I would much rather bet on a guy leading off for a much better Astros lineup. And he is durable as well. Springer played all 162 games last year.
Now let’s look at someone who has done well for a while, but does have some injury concerns.
A.J. Pollock, OF, Arizona Diamondbacks (ADP: 35.85)
Pollock has had his fair share of injuries. But when he has been on the field, he has done well. Now fully healed from his fractured elbow and groin strain, Pollock is eager to get back to work. Let’s look at what you can expect from Pollock if he has a full season as he did in 2015:
Again, Pollock will also be the leadoff man, like Villar and Springer. Pollock does not come without risk, but getting him 25 picks later is easier to justify if he doesn’t live up to the expectations.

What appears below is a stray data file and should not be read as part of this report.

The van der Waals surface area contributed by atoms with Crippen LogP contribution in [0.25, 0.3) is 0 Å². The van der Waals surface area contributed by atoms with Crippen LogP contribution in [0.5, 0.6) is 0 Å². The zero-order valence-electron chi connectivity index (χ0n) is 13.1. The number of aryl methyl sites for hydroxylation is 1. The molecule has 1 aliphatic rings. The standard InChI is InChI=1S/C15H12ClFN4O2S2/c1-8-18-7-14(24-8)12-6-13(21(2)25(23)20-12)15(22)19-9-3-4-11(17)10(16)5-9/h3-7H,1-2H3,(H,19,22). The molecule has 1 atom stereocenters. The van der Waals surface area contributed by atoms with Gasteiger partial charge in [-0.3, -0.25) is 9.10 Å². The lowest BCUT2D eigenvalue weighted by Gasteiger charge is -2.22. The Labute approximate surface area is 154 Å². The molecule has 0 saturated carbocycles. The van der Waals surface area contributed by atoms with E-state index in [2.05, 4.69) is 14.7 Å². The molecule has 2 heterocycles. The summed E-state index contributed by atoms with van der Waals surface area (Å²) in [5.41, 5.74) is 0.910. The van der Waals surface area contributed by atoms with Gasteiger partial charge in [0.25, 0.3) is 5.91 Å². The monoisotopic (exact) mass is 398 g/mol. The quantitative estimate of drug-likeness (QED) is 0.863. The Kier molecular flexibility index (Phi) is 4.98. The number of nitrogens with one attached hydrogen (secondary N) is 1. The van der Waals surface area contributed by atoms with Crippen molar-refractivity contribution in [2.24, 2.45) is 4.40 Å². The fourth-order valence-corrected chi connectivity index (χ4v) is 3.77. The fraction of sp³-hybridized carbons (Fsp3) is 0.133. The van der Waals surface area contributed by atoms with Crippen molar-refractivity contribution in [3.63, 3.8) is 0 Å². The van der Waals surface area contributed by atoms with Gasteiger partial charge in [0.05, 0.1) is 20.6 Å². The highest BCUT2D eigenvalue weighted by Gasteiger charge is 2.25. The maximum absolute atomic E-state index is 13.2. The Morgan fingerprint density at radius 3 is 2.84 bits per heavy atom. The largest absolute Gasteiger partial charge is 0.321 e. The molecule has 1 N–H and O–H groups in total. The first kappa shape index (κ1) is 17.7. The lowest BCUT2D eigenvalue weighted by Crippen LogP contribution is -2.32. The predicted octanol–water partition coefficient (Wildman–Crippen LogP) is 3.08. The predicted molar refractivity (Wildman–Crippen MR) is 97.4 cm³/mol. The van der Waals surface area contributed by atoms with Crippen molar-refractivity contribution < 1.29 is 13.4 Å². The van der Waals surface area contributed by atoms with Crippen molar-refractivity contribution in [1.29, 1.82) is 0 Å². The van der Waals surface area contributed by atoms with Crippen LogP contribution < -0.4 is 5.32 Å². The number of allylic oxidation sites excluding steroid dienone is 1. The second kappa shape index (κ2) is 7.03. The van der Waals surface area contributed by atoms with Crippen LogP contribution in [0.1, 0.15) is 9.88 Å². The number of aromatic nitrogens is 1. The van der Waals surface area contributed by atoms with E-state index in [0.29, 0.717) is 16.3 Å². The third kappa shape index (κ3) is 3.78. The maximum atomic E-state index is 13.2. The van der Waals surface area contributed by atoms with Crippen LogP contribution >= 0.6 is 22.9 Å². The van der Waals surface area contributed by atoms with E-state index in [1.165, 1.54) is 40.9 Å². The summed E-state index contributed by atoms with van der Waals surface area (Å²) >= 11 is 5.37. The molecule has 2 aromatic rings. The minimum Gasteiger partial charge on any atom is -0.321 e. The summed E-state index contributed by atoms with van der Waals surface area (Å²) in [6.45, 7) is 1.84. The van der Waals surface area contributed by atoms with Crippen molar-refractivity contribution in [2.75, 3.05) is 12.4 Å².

I just cannot bank on a guy who had 45 stolen bases in the minors, and hadn’t gotten more than 20 before last year. Yes, the Brewers will run, but most of Villar’s value is tied more to stolen bases, which are hard to predict from year to year.
Giancarlo Stanton, OF, Miami Marlins (ADP: 38.43)
I hate to add to the injury narrative, but Giancarlo Stanton cannot stay on the field. Whether it be soft tissue injuries, such as hamstring or quad injuries. Or the ones out of his control like the pitch to the face and the hand fracture. Either way, grabbing Stanton at the 38th pick is a little too rich for me. Let’s look at his last three years:
Those are really good numbers for him over that time. But once we look at some players going 11-20 picks later, you may not want to pay for Stanton’s production.
Need someone to draft instead of Giancarlo Stanton? Check out these options: